During this process, a range of integration tools and technologies are available to data curators and data engineers. These include ETL tools that work in three main stages.
A range of ETL tools are available across formats and platforms. In addition to traditional ETL software applications, cloud-based ETL tools allow for flexible access because these tools can more easily connect disparate sources and repositories. Assuming you have the right IT expertise, open source ETL tools can provide robust features for a low upfront cost. However, they may not have the same level of feature development, security, or quality assurance as commercial products, and that can require a further investment of resources down the road. Custom ETL tools are available, though they often require a steep upfront investment.
How do you know which ETL tool is right for your organization? Factors to consider include the types of connectors supported, the level of customization available, performance and resource requirements, and the full costs including expertise and supporting infrastructure. Maybe most importantly, ETL tools should be assessed for automation capabilities, because automation is a critical part of the systemic data transformations that ultimately lead to self-service data analytics.
A data set’s quality refers to its completeness, accuracy, timeliness, and conformity with standards. It’s difficult to overstate the importance of data quality in integrated data. A high-quality data set requires far less effort to make it ready for integration. While this is important from a resource perspective, data quality also significantly impacts the output. For example, if an organization uses four significant digits in its calculations but an outside source provides data with only two significant digits, that data does not meet the expected quality level. If it’s used, the resulting analysis may contain flawed insights.
So high quality data is absolutely critical in integrated data to minimize transformation/cleaning efforts and ensure the accuracy of output.
How to measure and maintain data quality: A number of methods are helpful to ensure high data quality.
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The main benefit to integrating data from multiple sources, such as customer demographics, sales figures, and market trends, is that employees gain a more comprehensive understanding of any given business problem or opportunity. Done right, you will uncover valuable insights and patterns that may never have surfaced when analyzing each data source in isolation. The potential result: More informed decisions, more effective strategies, better data quality control, improved operational efficiency, and a competitive advantage in today's data-driven business landscape.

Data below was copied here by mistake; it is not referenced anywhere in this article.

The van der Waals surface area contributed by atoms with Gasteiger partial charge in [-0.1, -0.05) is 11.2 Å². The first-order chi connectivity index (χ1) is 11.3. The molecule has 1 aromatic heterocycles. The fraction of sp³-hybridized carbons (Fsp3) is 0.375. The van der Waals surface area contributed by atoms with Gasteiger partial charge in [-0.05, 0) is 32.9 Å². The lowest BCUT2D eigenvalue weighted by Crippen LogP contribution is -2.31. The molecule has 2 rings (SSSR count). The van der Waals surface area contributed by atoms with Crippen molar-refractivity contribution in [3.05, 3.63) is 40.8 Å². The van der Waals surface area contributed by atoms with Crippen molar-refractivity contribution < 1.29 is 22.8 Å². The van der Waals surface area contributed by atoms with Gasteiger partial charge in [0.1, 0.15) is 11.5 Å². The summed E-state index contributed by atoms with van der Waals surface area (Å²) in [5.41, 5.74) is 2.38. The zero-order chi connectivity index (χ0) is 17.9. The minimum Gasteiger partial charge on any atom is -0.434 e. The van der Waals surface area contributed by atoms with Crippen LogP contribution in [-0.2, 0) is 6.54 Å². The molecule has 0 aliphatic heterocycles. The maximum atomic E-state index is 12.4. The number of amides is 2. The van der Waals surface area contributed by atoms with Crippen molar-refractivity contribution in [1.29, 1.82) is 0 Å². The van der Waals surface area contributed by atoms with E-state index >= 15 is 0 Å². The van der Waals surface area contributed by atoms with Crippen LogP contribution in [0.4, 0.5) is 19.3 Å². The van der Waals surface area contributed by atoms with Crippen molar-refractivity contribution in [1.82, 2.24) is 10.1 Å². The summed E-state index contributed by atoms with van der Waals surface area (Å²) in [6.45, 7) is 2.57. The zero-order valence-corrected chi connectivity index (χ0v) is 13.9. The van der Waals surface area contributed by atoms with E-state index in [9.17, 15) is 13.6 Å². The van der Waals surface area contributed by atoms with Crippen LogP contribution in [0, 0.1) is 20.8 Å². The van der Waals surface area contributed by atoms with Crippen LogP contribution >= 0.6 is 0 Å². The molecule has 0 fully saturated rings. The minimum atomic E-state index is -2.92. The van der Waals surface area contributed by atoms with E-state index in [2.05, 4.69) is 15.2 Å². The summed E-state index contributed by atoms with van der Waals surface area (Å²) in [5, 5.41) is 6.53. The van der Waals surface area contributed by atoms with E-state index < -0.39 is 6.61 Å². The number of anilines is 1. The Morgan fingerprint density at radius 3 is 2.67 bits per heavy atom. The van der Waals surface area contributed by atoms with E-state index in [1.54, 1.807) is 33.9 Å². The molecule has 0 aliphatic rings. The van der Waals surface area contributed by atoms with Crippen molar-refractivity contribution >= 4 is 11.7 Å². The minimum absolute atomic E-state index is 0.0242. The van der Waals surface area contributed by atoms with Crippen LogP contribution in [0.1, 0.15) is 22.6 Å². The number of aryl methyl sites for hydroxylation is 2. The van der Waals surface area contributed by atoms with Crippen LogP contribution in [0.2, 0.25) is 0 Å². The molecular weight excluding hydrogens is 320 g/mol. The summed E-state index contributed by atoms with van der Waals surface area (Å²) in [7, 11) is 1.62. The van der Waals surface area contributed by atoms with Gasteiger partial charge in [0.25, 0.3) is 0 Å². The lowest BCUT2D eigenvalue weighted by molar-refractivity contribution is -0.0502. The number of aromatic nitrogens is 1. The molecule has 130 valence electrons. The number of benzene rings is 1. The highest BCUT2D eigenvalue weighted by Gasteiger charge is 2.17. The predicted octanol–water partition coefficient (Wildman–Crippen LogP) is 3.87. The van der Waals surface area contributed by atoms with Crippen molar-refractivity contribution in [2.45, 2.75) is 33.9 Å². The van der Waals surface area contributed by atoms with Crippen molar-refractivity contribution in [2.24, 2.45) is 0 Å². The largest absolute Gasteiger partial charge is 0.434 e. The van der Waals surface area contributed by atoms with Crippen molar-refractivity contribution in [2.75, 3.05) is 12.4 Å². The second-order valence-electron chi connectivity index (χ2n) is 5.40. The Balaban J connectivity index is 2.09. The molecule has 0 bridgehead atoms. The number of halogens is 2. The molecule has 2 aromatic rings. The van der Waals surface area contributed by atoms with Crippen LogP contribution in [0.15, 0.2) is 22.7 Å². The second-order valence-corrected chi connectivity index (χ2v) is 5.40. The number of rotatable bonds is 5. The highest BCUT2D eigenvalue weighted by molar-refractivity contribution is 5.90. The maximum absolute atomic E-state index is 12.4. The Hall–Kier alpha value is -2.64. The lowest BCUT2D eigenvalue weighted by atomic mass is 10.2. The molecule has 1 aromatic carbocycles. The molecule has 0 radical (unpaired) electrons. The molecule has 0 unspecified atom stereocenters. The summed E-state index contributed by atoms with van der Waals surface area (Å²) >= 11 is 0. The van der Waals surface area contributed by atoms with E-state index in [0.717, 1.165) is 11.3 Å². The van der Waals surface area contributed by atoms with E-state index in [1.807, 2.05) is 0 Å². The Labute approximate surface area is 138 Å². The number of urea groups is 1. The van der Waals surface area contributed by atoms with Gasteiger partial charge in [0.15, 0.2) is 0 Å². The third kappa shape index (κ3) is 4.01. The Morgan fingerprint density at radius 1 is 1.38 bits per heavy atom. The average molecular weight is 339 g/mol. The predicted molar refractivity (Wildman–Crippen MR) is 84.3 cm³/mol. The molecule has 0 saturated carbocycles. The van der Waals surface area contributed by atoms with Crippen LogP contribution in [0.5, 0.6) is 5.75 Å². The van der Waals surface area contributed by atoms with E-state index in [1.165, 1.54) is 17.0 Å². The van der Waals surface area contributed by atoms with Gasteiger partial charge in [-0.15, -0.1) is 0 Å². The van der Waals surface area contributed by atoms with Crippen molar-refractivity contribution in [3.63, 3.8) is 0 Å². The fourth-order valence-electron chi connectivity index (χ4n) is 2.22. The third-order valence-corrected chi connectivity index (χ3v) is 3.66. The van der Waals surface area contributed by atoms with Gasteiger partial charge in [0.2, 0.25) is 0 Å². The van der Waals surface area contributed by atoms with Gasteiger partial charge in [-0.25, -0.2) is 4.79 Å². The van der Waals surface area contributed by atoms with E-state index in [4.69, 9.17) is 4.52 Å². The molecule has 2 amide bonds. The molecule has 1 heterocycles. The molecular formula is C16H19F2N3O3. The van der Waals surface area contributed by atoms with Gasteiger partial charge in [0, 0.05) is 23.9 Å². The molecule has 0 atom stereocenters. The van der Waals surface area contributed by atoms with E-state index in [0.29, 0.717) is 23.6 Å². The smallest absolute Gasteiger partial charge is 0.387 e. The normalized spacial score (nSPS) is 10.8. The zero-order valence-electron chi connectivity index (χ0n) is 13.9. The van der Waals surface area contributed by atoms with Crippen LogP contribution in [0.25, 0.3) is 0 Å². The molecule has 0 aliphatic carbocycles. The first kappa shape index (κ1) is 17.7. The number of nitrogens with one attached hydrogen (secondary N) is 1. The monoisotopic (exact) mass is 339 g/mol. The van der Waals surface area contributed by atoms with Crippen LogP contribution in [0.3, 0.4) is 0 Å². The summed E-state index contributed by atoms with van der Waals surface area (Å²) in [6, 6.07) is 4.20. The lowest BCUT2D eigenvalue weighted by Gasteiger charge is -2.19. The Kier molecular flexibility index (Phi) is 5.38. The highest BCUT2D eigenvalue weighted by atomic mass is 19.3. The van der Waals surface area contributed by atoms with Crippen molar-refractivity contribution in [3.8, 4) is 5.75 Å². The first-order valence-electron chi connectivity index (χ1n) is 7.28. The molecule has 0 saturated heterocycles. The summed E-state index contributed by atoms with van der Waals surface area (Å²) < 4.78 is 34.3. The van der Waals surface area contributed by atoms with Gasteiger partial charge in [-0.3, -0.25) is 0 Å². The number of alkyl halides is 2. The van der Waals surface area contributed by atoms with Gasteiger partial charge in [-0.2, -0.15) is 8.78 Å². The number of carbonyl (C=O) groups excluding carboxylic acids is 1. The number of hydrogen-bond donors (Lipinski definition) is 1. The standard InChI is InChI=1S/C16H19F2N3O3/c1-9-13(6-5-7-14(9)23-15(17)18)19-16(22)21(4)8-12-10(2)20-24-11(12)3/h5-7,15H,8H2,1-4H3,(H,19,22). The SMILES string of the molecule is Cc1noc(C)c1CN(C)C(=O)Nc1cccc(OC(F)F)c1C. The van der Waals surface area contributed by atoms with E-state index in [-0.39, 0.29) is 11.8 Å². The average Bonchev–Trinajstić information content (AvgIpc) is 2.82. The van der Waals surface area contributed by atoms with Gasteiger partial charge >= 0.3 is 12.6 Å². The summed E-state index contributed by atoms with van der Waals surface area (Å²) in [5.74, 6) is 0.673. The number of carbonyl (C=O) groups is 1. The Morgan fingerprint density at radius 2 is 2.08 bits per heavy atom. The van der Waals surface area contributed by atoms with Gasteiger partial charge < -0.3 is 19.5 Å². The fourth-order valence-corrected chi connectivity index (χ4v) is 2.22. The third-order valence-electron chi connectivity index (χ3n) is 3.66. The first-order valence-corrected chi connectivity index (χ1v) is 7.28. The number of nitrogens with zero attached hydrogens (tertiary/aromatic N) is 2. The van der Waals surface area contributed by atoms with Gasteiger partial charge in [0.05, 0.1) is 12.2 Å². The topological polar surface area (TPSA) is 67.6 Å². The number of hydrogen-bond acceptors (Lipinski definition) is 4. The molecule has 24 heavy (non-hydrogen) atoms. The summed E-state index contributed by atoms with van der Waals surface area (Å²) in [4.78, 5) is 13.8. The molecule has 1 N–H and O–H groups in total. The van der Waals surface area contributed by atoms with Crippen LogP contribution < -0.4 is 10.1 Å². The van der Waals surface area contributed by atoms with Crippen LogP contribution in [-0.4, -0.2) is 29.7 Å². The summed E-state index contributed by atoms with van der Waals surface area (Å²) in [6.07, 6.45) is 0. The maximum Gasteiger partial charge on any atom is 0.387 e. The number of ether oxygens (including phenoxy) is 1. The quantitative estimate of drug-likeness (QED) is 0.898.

What factors should I consider when selecting data sources for integration?
The two most important factors involved with planning for data integration are: First, knowing what resources you have and will have at your disposal, and second, knowing what your business goals are. From there, you can identify data sources that will forward your strategy and determine if it’s realistic to access them.
What are some best practices for integrating data from multiple sources?
While many strategies for data integration are based on individual organizational needs, some broad-stroke best practices apply across the board such as the following:
What are some examples of use cases for multi-source data integration?
Here are two real-world use cases for multi-source data integration. First, consider a smartphone application that is constantly transmitting usage data to a cloud. This becomes cross referenced with two related data sets, an email marketing campaign and sales data. A unified view can uncover deeper insights into how usage, marketing, and purchases work together. Second, consider a medical IoT device that transmits records to a patient account. This is made available to a doctor immediately, who also has access to patient records to monitor for improvements or adjustments.
Why do we need to integrate multiple sources of data?
As the volume and variety of data sources increase over time, consolidating data sets has evolved from a “nice to have” to a necessity in business. These days, it’s rare that any operation won’t benefit from data integration. The trick, though, is executing a strategy that is appropriate to the organization.
What is combining data from several sources known as?
If the process of combining data sources occurs with systemic data preparation steps, it is known as data integration. If the data sources are combined without this transformation/cleaning, requiring those steps after the fact, it is known as data joining or data blending.